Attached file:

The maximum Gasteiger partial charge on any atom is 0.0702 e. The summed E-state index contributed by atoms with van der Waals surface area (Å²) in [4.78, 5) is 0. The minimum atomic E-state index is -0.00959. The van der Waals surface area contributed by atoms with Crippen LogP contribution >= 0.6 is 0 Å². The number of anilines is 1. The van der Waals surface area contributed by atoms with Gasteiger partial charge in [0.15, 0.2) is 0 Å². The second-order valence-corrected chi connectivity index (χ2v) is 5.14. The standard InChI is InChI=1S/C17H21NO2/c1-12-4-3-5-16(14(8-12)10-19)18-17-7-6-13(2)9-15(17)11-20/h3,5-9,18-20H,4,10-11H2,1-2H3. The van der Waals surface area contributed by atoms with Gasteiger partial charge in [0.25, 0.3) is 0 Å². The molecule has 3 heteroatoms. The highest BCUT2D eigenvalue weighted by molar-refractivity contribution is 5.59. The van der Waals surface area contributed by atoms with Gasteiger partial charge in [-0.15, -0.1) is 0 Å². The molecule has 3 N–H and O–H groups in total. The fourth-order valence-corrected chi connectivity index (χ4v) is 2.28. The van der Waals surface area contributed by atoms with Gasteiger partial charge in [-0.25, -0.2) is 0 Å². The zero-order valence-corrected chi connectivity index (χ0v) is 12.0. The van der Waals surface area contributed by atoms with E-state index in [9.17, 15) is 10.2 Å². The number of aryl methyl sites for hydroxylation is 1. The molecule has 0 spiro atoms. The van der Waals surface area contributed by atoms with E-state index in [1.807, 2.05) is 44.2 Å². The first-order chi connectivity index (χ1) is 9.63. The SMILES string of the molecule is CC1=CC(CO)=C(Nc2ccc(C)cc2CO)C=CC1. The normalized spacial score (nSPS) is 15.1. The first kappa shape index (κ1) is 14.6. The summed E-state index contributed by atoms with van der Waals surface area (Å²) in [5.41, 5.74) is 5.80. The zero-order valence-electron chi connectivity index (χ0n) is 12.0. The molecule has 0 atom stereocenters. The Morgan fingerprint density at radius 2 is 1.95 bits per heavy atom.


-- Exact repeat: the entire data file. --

The maximum Gasteiger partial charge on any atom is 0.0702 e. The summed E-state index contributed by atoms with van der Waals surface area (Å²) in [4.78, 5) is 0. The minimum atomic E-state index is -0.00959. The van der Waals surface area contributed by atoms with Crippen LogP contribution >= 0.6 is 0 Å². The number of anilines is 1. The van der Waals surface area contributed by atoms with Gasteiger partial charge in [0.15, 0.2) is 0 Å². The second-order valence-corrected chi connectivity index (χ2v) is 5.14. The standard InChI is InChI=1S/C17H21NO2/c1-12-4-3-5-16(14(8-12)10-19)18-17-7-6-13(2)9-15(17)11-20/h3,5-9,18-20H,4,10-11H2,1-2H3. The van der Waals surface area contributed by atoms with Gasteiger partial charge in [0.25, 0.3) is 0 Å². The molecule has 3 heteroatoms. The highest BCUT2D eigenvalue weighted by molar-refractivity contribution is 5.59. The van der Waals surface area contributed by atoms with Gasteiger partial charge in [-0.15, -0.1) is 0 Å². The molecule has 3 N–H and O–H groups in total. The fourth-order valence-corrected chi connectivity index (χ4v) is 2.28. The van der Waals surface area contributed by atoms with Gasteiger partial charge in [-0.25, -0.2) is 0 Å². The zero-order valence-corrected chi connectivity index (χ0v) is 12.0. The van der Waals surface area contributed by atoms with E-state index in [9.17, 15) is 10.2 Å². The number of aryl methyl sites for hydroxylation is 1. The molecule has 0 spiro atoms. The van der Waals surface area contributed by atoms with E-state index in [1.807, 2.05) is 44.2 Å². The first-order chi connectivity index (χ1) is 9.63. The SMILES string of the molecule is CC1=CC(CO)=C(Nc2ccc(C)cc2CO)C=CC1. The normalized spacial score (nSPS) is 15.1. The first kappa shape index (κ1) is 14.6. The summed E-state index contributed by atoms with van der Waals surface area (Å²) in [5.41, 5.74) is 5.80. The zero-order valence-electron chi connectivity index (χ0n) is 12.0. The molecule has 0 atom stereocenters. The Morgan fingerprint density at radius 2 is 1.95 bits per heavy atom.